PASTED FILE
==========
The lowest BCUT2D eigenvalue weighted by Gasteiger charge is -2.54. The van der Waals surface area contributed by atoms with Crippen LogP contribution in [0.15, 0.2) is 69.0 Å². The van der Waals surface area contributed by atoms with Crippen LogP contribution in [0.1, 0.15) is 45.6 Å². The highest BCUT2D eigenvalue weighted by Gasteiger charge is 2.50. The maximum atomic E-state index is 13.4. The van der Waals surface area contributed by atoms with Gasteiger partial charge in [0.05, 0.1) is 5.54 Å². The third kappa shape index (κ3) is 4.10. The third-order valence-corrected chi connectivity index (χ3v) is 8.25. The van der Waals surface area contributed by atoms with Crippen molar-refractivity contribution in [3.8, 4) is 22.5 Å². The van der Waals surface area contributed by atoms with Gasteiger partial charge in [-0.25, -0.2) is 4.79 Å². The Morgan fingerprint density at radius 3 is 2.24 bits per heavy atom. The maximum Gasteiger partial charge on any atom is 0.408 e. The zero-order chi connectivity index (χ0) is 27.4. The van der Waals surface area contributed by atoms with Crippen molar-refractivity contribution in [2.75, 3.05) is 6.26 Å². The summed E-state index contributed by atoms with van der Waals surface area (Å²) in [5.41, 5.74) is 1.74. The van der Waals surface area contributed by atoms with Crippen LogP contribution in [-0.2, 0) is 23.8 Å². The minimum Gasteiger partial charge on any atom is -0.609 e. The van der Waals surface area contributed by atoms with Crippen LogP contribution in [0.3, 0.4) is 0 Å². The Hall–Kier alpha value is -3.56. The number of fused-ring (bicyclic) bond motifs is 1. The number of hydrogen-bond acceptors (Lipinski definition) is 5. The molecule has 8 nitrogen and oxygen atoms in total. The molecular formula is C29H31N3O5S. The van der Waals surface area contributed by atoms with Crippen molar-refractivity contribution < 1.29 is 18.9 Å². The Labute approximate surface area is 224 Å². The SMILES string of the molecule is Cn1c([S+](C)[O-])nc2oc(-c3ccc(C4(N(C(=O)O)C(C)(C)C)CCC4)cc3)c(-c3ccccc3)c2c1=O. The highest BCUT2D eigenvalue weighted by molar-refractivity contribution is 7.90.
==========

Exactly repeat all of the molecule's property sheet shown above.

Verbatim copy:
The lowest BCUT2D eigenvalue weighted by Gasteiger charge is -2.54. The van der Waals surface area contributed by atoms with Crippen LogP contribution in [0.15, 0.2) is 69.0 Å². The van der Waals surface area contributed by atoms with Crippen LogP contribution in [0.1, 0.15) is 45.6 Å². The highest BCUT2D eigenvalue weighted by Gasteiger charge is 2.50. The maximum atomic E-state index is 13.4. The van der Waals surface area contributed by atoms with Gasteiger partial charge in [0.05, 0.1) is 5.54 Å². The third kappa shape index (κ3) is 4.10. The third-order valence-corrected chi connectivity index (χ3v) is 8.25. The van der Waals surface area contributed by atoms with Crippen molar-refractivity contribution in [3.8, 4) is 22.5 Å². The van der Waals surface area contributed by atoms with Gasteiger partial charge in [-0.25, -0.2) is 4.79 Å². The Morgan fingerprint density at radius 3 is 2.24 bits per heavy atom. The maximum Gasteiger partial charge on any atom is 0.408 e. The zero-order chi connectivity index (χ0) is 27.4. The van der Waals surface area contributed by atoms with Crippen molar-refractivity contribution in [2.75, 3.05) is 6.26 Å². The summed E-state index contributed by atoms with van der Waals surface area (Å²) in [5.41, 5.74) is 1.74. The van der Waals surface area contributed by atoms with Crippen LogP contribution in [-0.2, 0) is 23.8 Å². The minimum Gasteiger partial charge on any atom is -0.609 e. The van der Waals surface area contributed by atoms with Crippen LogP contribution in [0.3, 0.4) is 0 Å². The Hall–Kier alpha value is -3.56. The number of fused-ring (bicyclic) bond motifs is 1. The number of hydrogen-bond acceptors (Lipinski definition) is 5. The molecule has 8 nitrogen and oxygen atoms in total. The molecular formula is C29H31N3O5S. The van der Waals surface area contributed by atoms with Crippen molar-refractivity contribution < 1.29 is 18.9 Å². The Labute approximate surface area is 224 Å². The SMILES string of the molecule is Cn1c([S+](C)[O-])nc2oc(-c3ccc(C4(N(C(=O)O)C(C)(C)C)CCC4)cc3)c(-c3ccccc3)c2c1=O. The highest BCUT2D eigenvalue weighted by molar-refractivity contribution is 7.90.